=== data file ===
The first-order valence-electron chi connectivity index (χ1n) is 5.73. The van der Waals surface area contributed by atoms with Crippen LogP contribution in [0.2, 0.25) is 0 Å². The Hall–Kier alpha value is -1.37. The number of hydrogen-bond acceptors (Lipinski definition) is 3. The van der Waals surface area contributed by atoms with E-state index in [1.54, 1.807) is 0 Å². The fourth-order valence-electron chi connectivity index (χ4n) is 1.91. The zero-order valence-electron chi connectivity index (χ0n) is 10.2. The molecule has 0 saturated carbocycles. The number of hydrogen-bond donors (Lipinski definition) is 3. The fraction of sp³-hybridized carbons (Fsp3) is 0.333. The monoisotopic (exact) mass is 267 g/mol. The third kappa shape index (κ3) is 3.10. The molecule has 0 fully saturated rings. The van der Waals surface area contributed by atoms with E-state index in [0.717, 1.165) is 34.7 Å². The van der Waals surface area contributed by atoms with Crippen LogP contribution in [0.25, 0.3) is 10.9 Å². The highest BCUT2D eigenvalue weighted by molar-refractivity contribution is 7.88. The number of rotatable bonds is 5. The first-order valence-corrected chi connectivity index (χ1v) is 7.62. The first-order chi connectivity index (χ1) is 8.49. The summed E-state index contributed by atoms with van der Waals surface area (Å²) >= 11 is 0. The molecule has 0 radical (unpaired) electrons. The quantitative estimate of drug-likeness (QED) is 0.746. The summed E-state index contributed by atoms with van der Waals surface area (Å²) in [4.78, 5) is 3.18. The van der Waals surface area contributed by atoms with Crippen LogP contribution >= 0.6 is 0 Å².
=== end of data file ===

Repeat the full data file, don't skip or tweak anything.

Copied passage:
The first-order valence-electron chi connectivity index (χ1n) is 5.73. The van der Waals surface area contributed by atoms with Crippen LogP contribution in [0.2, 0.25) is 0 Å². The Hall–Kier alpha value is -1.37. The number of hydrogen-bond acceptors (Lipinski definition) is 3. The van der Waals surface area contributed by atoms with E-state index in [1.54, 1.807) is 0 Å². The fourth-order valence-electron chi connectivity index (χ4n) is 1.91. The zero-order valence-electron chi connectivity index (χ0n) is 10.2. The molecule has 0 saturated carbocycles. The number of hydrogen-bond donors (Lipinski definition) is 3. The fraction of sp³-hybridized carbons (Fsp3) is 0.333. The monoisotopic (exact) mass is 267 g/mol. The third kappa shape index (κ3) is 3.10. The molecule has 0 fully saturated rings. The van der Waals surface area contributed by atoms with E-state index in [0.717, 1.165) is 34.7 Å². The van der Waals surface area contributed by atoms with Crippen LogP contribution in [0.25, 0.3) is 10.9 Å². The highest BCUT2D eigenvalue weighted by molar-refractivity contribution is 7.88. The number of rotatable bonds is 5. The first-order valence-corrected chi connectivity index (χ1v) is 7.62. The first-order chi connectivity index (χ1) is 8.49. The summed E-state index contributed by atoms with van der Waals surface area (Å²) >= 11 is 0. The molecule has 0 radical (unpaired) electrons. The quantitative estimate of drug-likeness (QED) is 0.746. The summed E-state index contributed by atoms with van der Waals surface area (Å²) in [4.78, 5) is 3.18. The van der Waals surface area contributed by atoms with Crippen LogP contribution >= 0.6 is 0 Å².